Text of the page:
My mother finds me still in bed, curled into a ball. She strokes my hair and says, “Soon, you’ll be a grown up.”
I only groan.
“It’s not so bad,” she says. Since my mother does not recognize her own luck, she is confounded by her children’s terror. Her childhood emerged from her mouth as flock of barn swallows, which then nested in the eaves of her house. Throughout the tumult of high school, she could always return home and watch her childhood swoop through the air.
Even though we spend a month each year caring for my father’s family orchard, mother fails to grasp their affliction; their childhoods rooted them to the ground, stiff bark gagging them. Only after stifling silent years would the lucky ones emerge, fully adult and behind in school. The unlucky remained, growing tart fruit.
My aunt’s childhood swelled in her right shoulder. For years it refused to burst through the skin. Finally, she took a knife to her flesh and cut out her double. The only way we can tell the difference between the two is that my aunt still walks with a stoop.
Then there was the boy from school. In the middle of an assembly, he howled. Something clawed and furred burst from his skin. The animal had to be put down. All that was left of the boy was quickly mopped up.
“It feels like the end of the world,” my mother says, “but it isn’t.”
I say nothing and nod when she asks if I want hot cocoa. As soon as she leaves, I roll out of bed. Most of my friends have already gone through the change. Amy said that she’s glad she puked the worms out, but Keira talks about how ugly she is now that her field of daffodils has wilted away. I stare in the mirror and lift my shirt to examine my stomach’s new shape.
Downstairs, my sister is already in the kitchen. Her skin covered with scars. Her childhood was a thorny briar that erupted from her face and chest. For years, she spent each night lopping off thorns.
Mother places a mug in front of me. “There is no need to be frightened.”
My sister rolls her eyes and says, “It sucks. It hurts. It’s also a relief. Imagine not being able to see what you once were. That’d be awful. A person can’t move forward if they can’t see who they were.”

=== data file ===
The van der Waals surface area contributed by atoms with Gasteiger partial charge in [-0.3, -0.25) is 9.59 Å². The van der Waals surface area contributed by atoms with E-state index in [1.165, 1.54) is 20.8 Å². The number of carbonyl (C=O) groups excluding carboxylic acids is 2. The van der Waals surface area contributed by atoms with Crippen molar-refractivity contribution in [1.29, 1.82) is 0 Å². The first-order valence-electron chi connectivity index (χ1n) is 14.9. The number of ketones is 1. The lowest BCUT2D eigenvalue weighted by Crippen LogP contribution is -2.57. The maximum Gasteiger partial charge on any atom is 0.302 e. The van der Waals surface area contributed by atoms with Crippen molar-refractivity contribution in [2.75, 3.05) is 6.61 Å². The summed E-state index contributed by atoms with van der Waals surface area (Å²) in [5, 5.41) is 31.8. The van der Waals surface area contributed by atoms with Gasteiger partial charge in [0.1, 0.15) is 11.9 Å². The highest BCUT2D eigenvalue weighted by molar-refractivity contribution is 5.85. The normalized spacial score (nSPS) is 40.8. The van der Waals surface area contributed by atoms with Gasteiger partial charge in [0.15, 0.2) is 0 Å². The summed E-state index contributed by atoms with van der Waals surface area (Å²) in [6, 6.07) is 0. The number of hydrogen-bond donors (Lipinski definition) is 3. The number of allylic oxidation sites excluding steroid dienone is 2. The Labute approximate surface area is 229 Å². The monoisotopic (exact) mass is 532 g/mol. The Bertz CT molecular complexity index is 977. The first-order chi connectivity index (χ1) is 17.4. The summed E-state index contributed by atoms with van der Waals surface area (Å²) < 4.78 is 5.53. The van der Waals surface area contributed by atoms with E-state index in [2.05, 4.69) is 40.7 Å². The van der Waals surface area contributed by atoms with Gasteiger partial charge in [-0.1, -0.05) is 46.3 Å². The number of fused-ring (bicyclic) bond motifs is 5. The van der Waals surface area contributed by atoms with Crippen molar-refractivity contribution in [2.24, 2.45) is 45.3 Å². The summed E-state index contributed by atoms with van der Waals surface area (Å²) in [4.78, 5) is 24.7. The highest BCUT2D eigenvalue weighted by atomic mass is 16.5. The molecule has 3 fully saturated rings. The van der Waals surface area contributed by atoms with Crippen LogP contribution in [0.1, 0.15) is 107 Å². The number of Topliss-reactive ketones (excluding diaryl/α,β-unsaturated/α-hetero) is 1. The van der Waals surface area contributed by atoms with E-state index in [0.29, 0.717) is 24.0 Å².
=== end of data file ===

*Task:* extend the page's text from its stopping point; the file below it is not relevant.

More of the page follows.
I sip my cocoa even though it burns my tongue. I haven’t told them that a week ago I woke to a slit in my stomach. I searched the velvety void with my hand but found nothing. The child-self that was within me was gone. I never caught a glimpse.
Jennifer Lynn Krohn was born and raised in Albuquerque, New Mexico, where she currently lives with her husband. She earned her MFA from the University of New Mexico, and she currently teaches English at Central New Mexico Community College. She has published work in Glass: A Journal of Poetry, Necessary Fiction, Storm Cellar, Tinderbox Poetry Journal, and Gingerbread House Literary Magazine among others.
What Jennifer’s ideal vision of a post-revolutionary world? “My ideal post-revolutionary world would be a compassionate one. When someone needed help the word ‘deserves’ would not be uttered. The idea that someone earns access to healthcare, food, or housing would be an alien concept.”
Art — Aleksandra Apocalisse was born in the USSR, from which her family fled when she was only 6 years old. She spent most of my childhood and young adulthood in Brooklyn, New York until she moved to Portland, Oregon in 2015. There, she is living the dream; spending the days outside with my dog, playing in the dirt, hanging out with plants, and expressing her dreams and innermost musings through art. She also loves animals, reading, learning about nature, getting lost in music, and traveling to tropical jungles.